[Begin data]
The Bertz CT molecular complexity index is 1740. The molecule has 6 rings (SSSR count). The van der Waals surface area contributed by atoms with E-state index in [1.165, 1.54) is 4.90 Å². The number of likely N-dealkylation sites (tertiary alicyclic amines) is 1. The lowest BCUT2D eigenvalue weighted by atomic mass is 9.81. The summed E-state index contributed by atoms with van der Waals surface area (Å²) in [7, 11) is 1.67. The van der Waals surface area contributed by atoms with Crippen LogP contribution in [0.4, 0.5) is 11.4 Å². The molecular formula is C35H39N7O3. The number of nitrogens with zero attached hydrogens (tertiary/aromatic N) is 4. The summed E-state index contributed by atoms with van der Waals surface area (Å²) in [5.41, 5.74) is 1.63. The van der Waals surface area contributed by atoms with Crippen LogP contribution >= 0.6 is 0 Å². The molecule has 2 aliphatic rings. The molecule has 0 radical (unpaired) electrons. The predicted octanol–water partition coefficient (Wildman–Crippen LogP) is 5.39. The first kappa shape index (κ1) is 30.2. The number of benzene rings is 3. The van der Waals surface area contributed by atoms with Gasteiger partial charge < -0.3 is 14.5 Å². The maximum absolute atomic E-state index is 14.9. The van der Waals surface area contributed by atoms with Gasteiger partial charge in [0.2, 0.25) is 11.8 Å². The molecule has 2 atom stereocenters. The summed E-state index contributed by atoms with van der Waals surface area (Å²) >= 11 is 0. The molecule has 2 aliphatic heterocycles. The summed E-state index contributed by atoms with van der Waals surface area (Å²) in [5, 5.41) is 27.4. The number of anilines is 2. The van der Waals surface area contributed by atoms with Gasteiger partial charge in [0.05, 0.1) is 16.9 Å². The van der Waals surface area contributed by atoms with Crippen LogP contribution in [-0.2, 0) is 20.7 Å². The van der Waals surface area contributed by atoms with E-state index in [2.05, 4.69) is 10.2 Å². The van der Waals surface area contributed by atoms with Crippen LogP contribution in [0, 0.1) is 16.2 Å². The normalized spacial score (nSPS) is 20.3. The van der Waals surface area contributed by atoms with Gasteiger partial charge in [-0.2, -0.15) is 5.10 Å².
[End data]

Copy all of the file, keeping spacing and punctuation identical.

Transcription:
The Bertz CT molecular complexity index is 1740. The molecule has 6 rings (SSSR count). The van der Waals surface area contributed by atoms with E-state index in [1.165, 1.54) is 4.90 Å². The number of likely N-dealkylation sites (tertiary alicyclic amines) is 1. The lowest BCUT2D eigenvalue weighted by atomic mass is 9.81. The summed E-state index contributed by atoms with van der Waals surface area (Å²) in [7, 11) is 1.67. The van der Waals surface area contributed by atoms with Crippen LogP contribution in [0.4, 0.5) is 11.4 Å². The molecular formula is C35H39N7O3. The number of nitrogens with zero attached hydrogens (tertiary/aromatic N) is 4. The summed E-state index contributed by atoms with van der Waals surface area (Å²) in [5.41, 5.74) is 1.63. The van der Waals surface area contributed by atoms with Crippen LogP contribution >= 0.6 is 0 Å². The molecule has 2 aliphatic rings. The molecule has 0 radical (unpaired) electrons. The predicted octanol–water partition coefficient (Wildman–Crippen LogP) is 5.39. The first kappa shape index (κ1) is 30.2. The number of benzene rings is 3. The van der Waals surface area contributed by atoms with Gasteiger partial charge < -0.3 is 14.5 Å². The maximum absolute atomic E-state index is 14.9. The van der Waals surface area contributed by atoms with Gasteiger partial charge in [0.2, 0.25) is 11.8 Å². The molecule has 2 atom stereocenters. The summed E-state index contributed by atoms with van der Waals surface area (Å²) >= 11 is 0. The molecule has 2 aliphatic heterocycles. The summed E-state index contributed by atoms with van der Waals surface area (Å²) in [5, 5.41) is 27.4. The number of anilines is 2. The van der Waals surface area contributed by atoms with Gasteiger partial charge in [0.05, 0.1) is 16.9 Å². The van der Waals surface area contributed by atoms with Crippen LogP contribution in [-0.2, 0) is 20.7 Å². The van der Waals surface area contributed by atoms with E-state index in [2.05, 4.69) is 10.2 Å². The van der Waals surface area contributed by atoms with Crippen LogP contribution in [0, 0.1) is 16.2 Å². The normalized spacial score (nSPS) is 20.3. The van der Waals surface area contributed by atoms with Gasteiger partial charge in [-0.2, -0.15) is 5.10 Å².